Months of research on global policy are culminating this week in sixth grade.
Today is a daylong Model United Nations, with students challenged to advocate for their assigned populations while finding consensus and producing collaborative policy statements.
The session takes place four days after Earth Day, in the wake of worldwide demonstrations led, in many cases, by teenagers.
It's appropriate, then, that the sixth graders are focusing primarily on climate change and water security.
The fact-fueled negotiations happening today demonstrate the kind of deep learning that can happen when "geography" lessons go beyond rivers and borders to include economics, cultures, histories, and the web of relationships that tie populations together.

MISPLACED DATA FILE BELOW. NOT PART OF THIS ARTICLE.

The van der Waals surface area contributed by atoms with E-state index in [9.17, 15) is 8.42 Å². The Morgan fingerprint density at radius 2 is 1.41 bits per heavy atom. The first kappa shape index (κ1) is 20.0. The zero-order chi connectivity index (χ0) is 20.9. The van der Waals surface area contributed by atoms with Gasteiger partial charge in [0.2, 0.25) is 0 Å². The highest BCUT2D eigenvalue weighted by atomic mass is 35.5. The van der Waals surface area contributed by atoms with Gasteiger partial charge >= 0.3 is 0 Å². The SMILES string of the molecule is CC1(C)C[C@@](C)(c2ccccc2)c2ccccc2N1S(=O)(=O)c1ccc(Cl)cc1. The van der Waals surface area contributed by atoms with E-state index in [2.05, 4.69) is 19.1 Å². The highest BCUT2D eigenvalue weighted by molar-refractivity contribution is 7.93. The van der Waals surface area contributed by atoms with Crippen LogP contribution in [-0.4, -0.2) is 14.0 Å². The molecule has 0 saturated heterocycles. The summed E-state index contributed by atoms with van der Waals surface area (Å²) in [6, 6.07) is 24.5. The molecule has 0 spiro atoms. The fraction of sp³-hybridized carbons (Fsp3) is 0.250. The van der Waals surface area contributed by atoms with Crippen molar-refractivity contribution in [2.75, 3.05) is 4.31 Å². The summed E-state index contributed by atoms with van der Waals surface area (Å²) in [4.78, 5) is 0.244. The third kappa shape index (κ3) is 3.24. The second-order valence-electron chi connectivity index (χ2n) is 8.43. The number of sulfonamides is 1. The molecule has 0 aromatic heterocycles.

The Model UN is structured so that every student addresses the entire group at some point during the day.
That's part of a schoolwide commitment to making sure every student in every grade has multiple chances to practice speaking in front of group on a topic they hold close to their heart.
In Kindergarten, that's explaining what you know about penguin habitats in morning circle.
At the sixth grade Model UN, that's presenting research on sea level rise to the entire grade.
Special thanks to keynote speaker, and sixth grade parent, Dr. Jennifer Friedman, who talked about her recent experiences on public health issues in Uganda, the Philipines and Rhode Island.
Tomorrow, the sixth grade heads to New York City to explore the United Nations for themselves.